Ukraine war exacerbates global food crisis

Food banks have grown hugely since the 2008 financial crisis and are now set to expand (Photo: Flikr)

“We were already having problems with food prices… What countries are doing now is exacerbating that, and the war is putting us in a situation where we could easily fall into a food crisis,” said Maximo Torero, chief economist for the United Nations Food and Agriculture Organisation.

Among the major food-producing nations, Russia is the world’s top wheat exporter, with 17% of the global market, and Ukraine third with 12%. Ukraine is the top exporter of sunflower seeds with 30% of the market, and Russia is second with 27%. Ukraine is also the fourth largest exporter of corn, with 17% of global exports. Around 50 countries rely on Ukraine and Russia for 30% or more of their wheat supplies.

Directly affected by the war are shipments of grain from the Black Sea and Azov Sea ports, such as Odessa, Nikolayev, and Mariupol – which have shut down since the onset of the conflict. Almost half of the winter harvest of corn hasn’t been shipped out of Ukraine.

Also, the cutting off of Russia from the SWIFT financial payment system has had a knock-on effect on shipments from the country. Indeed, the threat of sanctions is leading to companies ‘self-sanctioning’, ie not committing to shipments of Russian commodities for fear of being hit by future sanctions.

Harvest disruptions

The harvesting of winter sowings in Ukraine will undoubtedly be affected, both in terms of how well crops can be tended and, if the war continues, the degree to which they can be harvested.

The threat of further sanctions will likely lead to reduced summer sowings of grains in Russia. And while higher prices may lead to increased sowing levels in other countries, such as the US, as an article from Dutch financial services company, ING, warned: “If we see a prolonged disruption in supply from Ukraine and Russia, increased plantings from other producing countries may help, but clearly will not offset the full potential losses from these Black Sea producers.”

All these developments come on top of already soaring food prices, a result of numerous factors, including the impact of Covid-19 on worker absences and the ongoing supply chain crisis causing delays in shipping.

Another key factor is the environmental crisis, such as the heatwave and drought in Canada that adversely impacted on durum wheat used in producing pasta. It’s predicted that the cost of pasta in the UK could increase by 50% this year.

Heavy rains in China means its wheat crop might be 20% less than expected, although China’s 18 months of wheat reserves can cover this shortfall.

The increased cost of industrial inputs into farming is an additional factor. The price of urea, a key component in some fertilizers – largely produced in Ukraine and Russia – has skyrocketed. Fuel, necessary to run farming vehicles, has also seen its price soar.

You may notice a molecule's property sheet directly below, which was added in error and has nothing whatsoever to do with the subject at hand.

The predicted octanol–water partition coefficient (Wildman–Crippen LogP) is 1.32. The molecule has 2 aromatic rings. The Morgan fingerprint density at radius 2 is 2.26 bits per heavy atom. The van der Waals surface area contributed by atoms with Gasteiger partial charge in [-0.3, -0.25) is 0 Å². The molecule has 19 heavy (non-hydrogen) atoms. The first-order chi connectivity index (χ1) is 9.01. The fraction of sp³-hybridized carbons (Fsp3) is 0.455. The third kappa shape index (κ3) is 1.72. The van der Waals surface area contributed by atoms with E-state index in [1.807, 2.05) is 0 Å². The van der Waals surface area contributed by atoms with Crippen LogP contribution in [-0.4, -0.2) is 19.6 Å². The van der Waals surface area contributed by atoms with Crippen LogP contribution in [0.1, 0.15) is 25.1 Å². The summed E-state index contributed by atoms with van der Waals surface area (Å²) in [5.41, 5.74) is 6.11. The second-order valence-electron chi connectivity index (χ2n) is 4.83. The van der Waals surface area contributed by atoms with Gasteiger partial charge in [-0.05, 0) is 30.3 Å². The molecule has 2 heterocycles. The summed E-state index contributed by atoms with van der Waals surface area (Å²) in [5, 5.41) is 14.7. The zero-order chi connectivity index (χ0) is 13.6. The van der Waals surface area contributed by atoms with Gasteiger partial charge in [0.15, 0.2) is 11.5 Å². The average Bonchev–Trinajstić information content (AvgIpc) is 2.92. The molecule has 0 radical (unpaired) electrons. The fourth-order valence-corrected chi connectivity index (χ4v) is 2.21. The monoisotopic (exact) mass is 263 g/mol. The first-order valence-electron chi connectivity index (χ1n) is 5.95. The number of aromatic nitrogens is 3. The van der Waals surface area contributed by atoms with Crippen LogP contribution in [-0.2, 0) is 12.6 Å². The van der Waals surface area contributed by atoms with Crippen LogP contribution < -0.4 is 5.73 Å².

Midwife of revolution

Spikes in food and other commodity prices have often been midwives of revolution. As the Economist journal warned: “All this may lead to unrest. President Anwar Sadat tried to do away with Egypt’s bread subsidy in 1977; he reversed his decision within days after riots that had to be quelled by the army. Ethiopia’s revolution of 1974 followed an oil-price shock. Higher food prices in 2008 and 2009 helped set off the revolts of the Arab spring, and protests that led to the toppling of Omar al-Bashir in Sudan in 2019.” And let’s not forget the February 1917 Russian Revolution started by a strike of women workers demanding bread!

Egypt is one of the countries particularly affected by the current war, with 86% of wheat imported from Russia and Ukraine. Lebanon is another net importer of wheat. The price of flatbread there has already increased 400% over the previous two years and after the Beirut port explosion destroyed the main grain silos, the country has only a month’s supply of wheat stored.

Food inflation across sub-Saharan Africa was already running at 9% in 2019-20 and has been running at higher levels more recently.

Optimistic pro-capitalist commentators will point out that theoretically there are sufficient surpluses in various parts of the world that could potentially meet the shortfall in supply. However, that would require society to be organised on the basis of meeting the needs of people, rather than the profits for a handful at the top.

Unlike the generous spirit shown by millions of ordinary people in donating to help aid refugees from the war, the response of many capitalist governments to this latest food crisis is to increase protectionist trade measures further. Hungary has banned all grain exports. Serbia is banning exports of wheat, corn, flour and cooking oil. Indonesia has limited palm oil exports.

Meanwhile, just four companies dominate almost 75% of grain trading. Archer-Daniels-Midland reported a 22% growth in profits year-on-year in the fourth quarter of 2021 and upping its dividend payouts. Bunge increased its profits by 17% in the fourth quarter of 2021. Cargill reported the biggest profit in its 156-year history in its 2020-21 financial year; while Louis Dreyfus posted profits for first half of 2021-22 financial year of $336 million, up a whopping 167%!

Under capitalism, the misery of workers goes hand in hand with profit bonanzas at the top.

Only by bringing the big grain traders and the supermarket and logistics giants into public ownership, under democratic workers’ control and management, can we guarantee that the food produced in the world will actually ensure everyone can be fed at a genuinely affordable price.

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March 2022